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Trump's World AIDS Day Statement Completely Ignored The LGBTQ+ Community

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President Donald Trump seems to have forgotten a key talking point while crafting his statement on World AIDS Day. Namely, he totally ignored an entire segment of the population who suffer disproportionally from the disease. Trump's statement on World AIDS Day left out LGBTQ+ people altogether, which is both so infuriating and not at all surprising.

On Dec. 1, Trump released some thoughts on World AIDS Day, an annual event that raises awareness and commemorates those who lost their lives to the disease. Trump's statement read, in part,

Today, on World AIDS Day, we honor those who have lost their lives to AIDS, we celebrate the remarkable progress we have made in combatting this disease, and we reaffirm our ongoing commitment to end AIDS as a public health threat.
Since the beginning of the HIV/AIDS epidemic, more than 76 million people around the world have become infected with HIV and 35 million have died of AIDS. As of 2014, 1.1 million people in the United States are living with HIV. On this day, we pray for all those living with HIV, and those who have lost loved ones to AIDS.

It's a pretty vague proclamation, and doesn't at all touch on the two communities that have suffered, and continue to suffer, the most from the disease. Gay and bisexual men make up 82 percent of HIV diagnoses among males and 67 percent of the diagnoses altogether, according to the U.S. Department of Health & Human Services. African American gay and bisexual men are diagnosed the most frequently with HIV.

This oversight definitely wasn't lost on Twitter users, many of whom pointed out the glaring flaws in Trump's statement.

Trump's remarks certainly marked a departure from his predecessor, Barack Obama, who spoke plainly and directly about the populations that are suffering the most from HIV.

"Here in the United States, we need to keep focusing on investments to communities that are still being hit hardest, including gay and bisexual men, African Americans and Latinos," Obama said during his 2013 World AIDS Day speech.

He doubled down again in his 2016 speech, noting, “gay and bisexual men, transgender people, youth, black and Latino Americans, people living in the Southern United States, and people who inject drugs are at a disproportionate risk.”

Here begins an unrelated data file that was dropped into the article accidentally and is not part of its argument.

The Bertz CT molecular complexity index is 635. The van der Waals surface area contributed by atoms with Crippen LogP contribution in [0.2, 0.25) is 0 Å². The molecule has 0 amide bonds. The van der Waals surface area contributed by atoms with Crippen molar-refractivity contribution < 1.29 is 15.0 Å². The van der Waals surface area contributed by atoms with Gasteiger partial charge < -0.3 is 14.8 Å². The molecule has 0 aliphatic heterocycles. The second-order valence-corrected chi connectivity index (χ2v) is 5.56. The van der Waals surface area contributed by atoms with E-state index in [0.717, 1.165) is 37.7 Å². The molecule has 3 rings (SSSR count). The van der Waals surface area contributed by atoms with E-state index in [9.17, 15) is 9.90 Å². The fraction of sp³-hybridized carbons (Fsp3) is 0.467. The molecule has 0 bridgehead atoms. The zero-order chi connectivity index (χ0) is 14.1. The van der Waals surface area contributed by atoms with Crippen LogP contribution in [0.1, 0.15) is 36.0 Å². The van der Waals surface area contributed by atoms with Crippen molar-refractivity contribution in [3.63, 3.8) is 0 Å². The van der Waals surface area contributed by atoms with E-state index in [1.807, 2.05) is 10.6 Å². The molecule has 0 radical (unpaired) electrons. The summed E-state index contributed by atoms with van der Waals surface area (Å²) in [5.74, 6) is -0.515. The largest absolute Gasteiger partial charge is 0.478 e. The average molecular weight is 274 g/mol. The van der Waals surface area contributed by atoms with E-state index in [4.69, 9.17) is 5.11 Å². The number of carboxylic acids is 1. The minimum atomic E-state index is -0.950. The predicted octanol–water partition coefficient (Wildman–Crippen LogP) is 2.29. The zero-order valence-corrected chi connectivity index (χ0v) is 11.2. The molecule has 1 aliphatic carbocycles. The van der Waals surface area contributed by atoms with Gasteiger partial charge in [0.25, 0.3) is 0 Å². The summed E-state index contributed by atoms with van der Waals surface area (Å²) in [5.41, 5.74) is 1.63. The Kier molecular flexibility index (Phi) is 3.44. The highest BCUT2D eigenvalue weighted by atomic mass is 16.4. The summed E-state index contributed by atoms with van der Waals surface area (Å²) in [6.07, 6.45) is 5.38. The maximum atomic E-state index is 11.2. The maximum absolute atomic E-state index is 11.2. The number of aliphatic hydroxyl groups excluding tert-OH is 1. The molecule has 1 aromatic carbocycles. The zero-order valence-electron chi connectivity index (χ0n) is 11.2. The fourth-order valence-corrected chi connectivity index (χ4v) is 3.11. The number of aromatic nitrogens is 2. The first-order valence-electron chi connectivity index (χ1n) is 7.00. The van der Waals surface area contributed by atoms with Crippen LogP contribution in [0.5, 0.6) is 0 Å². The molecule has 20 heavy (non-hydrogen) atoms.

Easy, simple, and accurate. It's just plain confusing (and perhaps slightly pointed?) that Trump neglected to put a face to those suffering the most from HIV.

This, unfortunately, isn't the first time that the president has ignored the LGBTQ+ community.

The Trump administration completely failed to acknowledge Pride Month in June, which celebrates the historical, social, and political impact that the LGBTQ+ community has had on the world. While certain members of Trump's circle sent out supportive tweets, like Secretary of State Rex Tillerson and Ivanka Trump, the president remained silent.

Depressed yet? Well, buckle up. There's more.

On Jan. 27, Trump released his statement on International Holocaust Remembrance Day, and completely neglected to mention the 6 million Jews who were killed or anti-Semitism in general. His remarks, in part, read,

It is with a heavy heart and somber mind that we remember and honor the victims, survivors, heroes of the Holocaust. It is impossible to fully fathom the depravity and horror inflicted on innocent people by Nazi terror.

It turns out, the Trump administration purposefully left out any mention of Jews because, White House spokesperson Hope Hicks told CNN, “despite what the media reports, we are an incredibly inclusive group and we took into account all of those who suffered.”

OK, so, there's inclusive and then there's completely ignoring a population that disproportionally suffered.

It's worth noting, once again, that Trump's predecessors had a very different take on the day of remembrance.

Obama’s statement pointed to the “6 million Jews and millions of other people” killed by Nazis, and President George W. Bush commemorated the 60 year anniversary of Auschwitz’s liberation by calling the day “a reminder that when we find anti-Semitism, we must come together to fight it.”

Not so difficult, right? It's at least comforting to know that even if Trump isn't able or willing to acknowledge populations who have suffered, there are many, many people and organizations that do. Big thanks and cheers to them.